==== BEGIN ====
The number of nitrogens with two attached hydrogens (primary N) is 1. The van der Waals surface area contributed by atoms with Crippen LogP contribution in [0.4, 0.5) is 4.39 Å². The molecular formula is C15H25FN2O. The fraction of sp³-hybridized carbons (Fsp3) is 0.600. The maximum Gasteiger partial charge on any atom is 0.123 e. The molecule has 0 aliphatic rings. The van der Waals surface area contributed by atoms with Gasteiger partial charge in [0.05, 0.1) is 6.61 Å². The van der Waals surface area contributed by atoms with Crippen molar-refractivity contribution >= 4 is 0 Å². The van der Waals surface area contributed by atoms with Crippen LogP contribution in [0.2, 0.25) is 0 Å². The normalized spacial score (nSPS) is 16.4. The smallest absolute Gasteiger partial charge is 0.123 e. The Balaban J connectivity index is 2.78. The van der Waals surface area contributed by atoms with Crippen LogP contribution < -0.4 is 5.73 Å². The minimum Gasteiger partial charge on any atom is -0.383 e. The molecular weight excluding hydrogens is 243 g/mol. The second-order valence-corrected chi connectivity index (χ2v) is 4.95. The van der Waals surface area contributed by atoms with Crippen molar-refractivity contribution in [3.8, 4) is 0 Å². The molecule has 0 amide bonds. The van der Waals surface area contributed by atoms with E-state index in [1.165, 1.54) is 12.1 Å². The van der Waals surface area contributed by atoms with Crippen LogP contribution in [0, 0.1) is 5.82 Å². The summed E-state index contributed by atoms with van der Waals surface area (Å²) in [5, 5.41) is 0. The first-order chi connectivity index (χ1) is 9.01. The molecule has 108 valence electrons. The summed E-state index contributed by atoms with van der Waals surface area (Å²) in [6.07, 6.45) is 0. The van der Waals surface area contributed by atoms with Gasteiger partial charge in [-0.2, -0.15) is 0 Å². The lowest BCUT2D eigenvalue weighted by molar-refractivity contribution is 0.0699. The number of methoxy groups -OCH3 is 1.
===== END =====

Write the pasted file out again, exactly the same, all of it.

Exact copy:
The number of nitrogens with two attached hydrogens (primary N) is 1. The van der Waals surface area contributed by atoms with Crippen LogP contribution in [0.4, 0.5) is 4.39 Å². The molecular formula is C15H25FN2O. The fraction of sp³-hybridized carbons (Fsp3) is 0.600. The maximum Gasteiger partial charge on any atom is 0.123 e. The molecule has 0 aliphatic rings. The van der Waals surface area contributed by atoms with Gasteiger partial charge in [0.05, 0.1) is 6.61 Å². The van der Waals surface area contributed by atoms with Crippen molar-refractivity contribution >= 4 is 0 Å². The van der Waals surface area contributed by atoms with Crippen LogP contribution in [0.2, 0.25) is 0 Å². The normalized spacial score (nSPS) is 16.4. The smallest absolute Gasteiger partial charge is 0.123 e. The Balaban J connectivity index is 2.78. The van der Waals surface area contributed by atoms with Crippen LogP contribution < -0.4 is 5.73 Å². The minimum Gasteiger partial charge on any atom is -0.383 e. The molecular weight excluding hydrogens is 243 g/mol. The second-order valence-corrected chi connectivity index (χ2v) is 4.95. The van der Waals surface area contributed by atoms with Crippen molar-refractivity contribution in [3.8, 4) is 0 Å². The molecule has 0 amide bonds. The van der Waals surface area contributed by atoms with E-state index in [1.165, 1.54) is 12.1 Å². The van der Waals surface area contributed by atoms with Crippen LogP contribution in [0, 0.1) is 5.82 Å². The summed E-state index contributed by atoms with van der Waals surface area (Å²) in [5, 5.41) is 0. The first-order chi connectivity index (χ1) is 9.01. The molecule has 108 valence electrons. The summed E-state index contributed by atoms with van der Waals surface area (Å²) in [6.07, 6.45) is 0. The van der Waals surface area contributed by atoms with Gasteiger partial charge in [-0.2, -0.15) is 0 Å². The lowest BCUT2D eigenvalue weighted by molar-refractivity contribution is 0.0699. The number of methoxy groups -OCH3 is 1.